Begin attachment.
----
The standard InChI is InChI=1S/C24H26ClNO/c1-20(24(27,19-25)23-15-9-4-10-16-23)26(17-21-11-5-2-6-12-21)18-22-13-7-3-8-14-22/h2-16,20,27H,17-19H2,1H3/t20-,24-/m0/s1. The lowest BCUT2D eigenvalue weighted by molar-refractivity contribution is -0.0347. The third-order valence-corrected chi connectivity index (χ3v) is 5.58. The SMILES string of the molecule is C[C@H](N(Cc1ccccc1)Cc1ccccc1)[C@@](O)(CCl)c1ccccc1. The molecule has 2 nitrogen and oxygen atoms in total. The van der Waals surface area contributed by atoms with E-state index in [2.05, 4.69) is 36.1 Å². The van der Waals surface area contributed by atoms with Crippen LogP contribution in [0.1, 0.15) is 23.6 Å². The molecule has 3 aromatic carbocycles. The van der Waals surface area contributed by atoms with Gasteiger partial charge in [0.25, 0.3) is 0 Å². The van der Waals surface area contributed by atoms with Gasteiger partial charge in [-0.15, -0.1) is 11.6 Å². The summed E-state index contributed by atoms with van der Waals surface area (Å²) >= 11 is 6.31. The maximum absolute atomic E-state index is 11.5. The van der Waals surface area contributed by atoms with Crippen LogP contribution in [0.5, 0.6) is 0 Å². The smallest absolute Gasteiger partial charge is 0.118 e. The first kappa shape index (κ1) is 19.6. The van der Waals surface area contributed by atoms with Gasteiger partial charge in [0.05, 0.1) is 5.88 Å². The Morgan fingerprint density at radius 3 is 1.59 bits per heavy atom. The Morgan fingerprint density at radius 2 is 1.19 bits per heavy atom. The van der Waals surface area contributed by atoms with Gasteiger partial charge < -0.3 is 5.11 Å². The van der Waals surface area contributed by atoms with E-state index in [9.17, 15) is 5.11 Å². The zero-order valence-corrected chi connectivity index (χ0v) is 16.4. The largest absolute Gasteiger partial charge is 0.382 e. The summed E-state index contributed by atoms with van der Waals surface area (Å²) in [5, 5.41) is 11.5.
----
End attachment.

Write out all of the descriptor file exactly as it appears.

The standard InChI is InChI=1S/C24H26ClNO/c1-20(24(27,19-25)23-15-9-4-10-16-23)26(17-21-11-5-2-6-12-21)18-22-13-7-3-8-14-22/h2-16,20,27H,17-19H2,1H3/t20-,24-/m0/s1. The lowest BCUT2D eigenvalue weighted by molar-refractivity contribution is -0.0347. The third-order valence-corrected chi connectivity index (χ3v) is 5.58. The SMILES string of the molecule is C[C@H](N(Cc1ccccc1)Cc1ccccc1)[C@@](O)(CCl)c1ccccc1. The molecule has 2 nitrogen and oxygen atoms in total. The van der Waals surface area contributed by atoms with E-state index in [2.05, 4.69) is 36.1 Å². The van der Waals surface area contributed by atoms with Crippen LogP contribution in [0.1, 0.15) is 23.6 Å². The molecule has 3 aromatic carbocycles. The van der Waals surface area contributed by atoms with Gasteiger partial charge in [0.25, 0.3) is 0 Å². The van der Waals surface area contributed by atoms with Gasteiger partial charge in [-0.15, -0.1) is 11.6 Å². The summed E-state index contributed by atoms with van der Waals surface area (Å²) >= 11 is 6.31. The maximum absolute atomic E-state index is 11.5. The van der Waals surface area contributed by atoms with Crippen LogP contribution in [0.5, 0.6) is 0 Å². The smallest absolute Gasteiger partial charge is 0.118 e. The first kappa shape index (κ1) is 19.6. The van der Waals surface area contributed by atoms with Gasteiger partial charge in [0.05, 0.1) is 5.88 Å². The Morgan fingerprint density at radius 3 is 1.59 bits per heavy atom. The Morgan fingerprint density at radius 2 is 1.19 bits per heavy atom. The van der Waals surface area contributed by atoms with Gasteiger partial charge < -0.3 is 5.11 Å². The van der Waals surface area contributed by atoms with E-state index in [9.17, 15) is 5.11 Å². The zero-order valence-corrected chi connectivity index (χ0v) is 16.4. The largest absolute Gasteiger partial charge is 0.382 e. The summed E-state index contributed by atoms with van der Waals surface area (Å²) in [5, 5.41) is 11.5.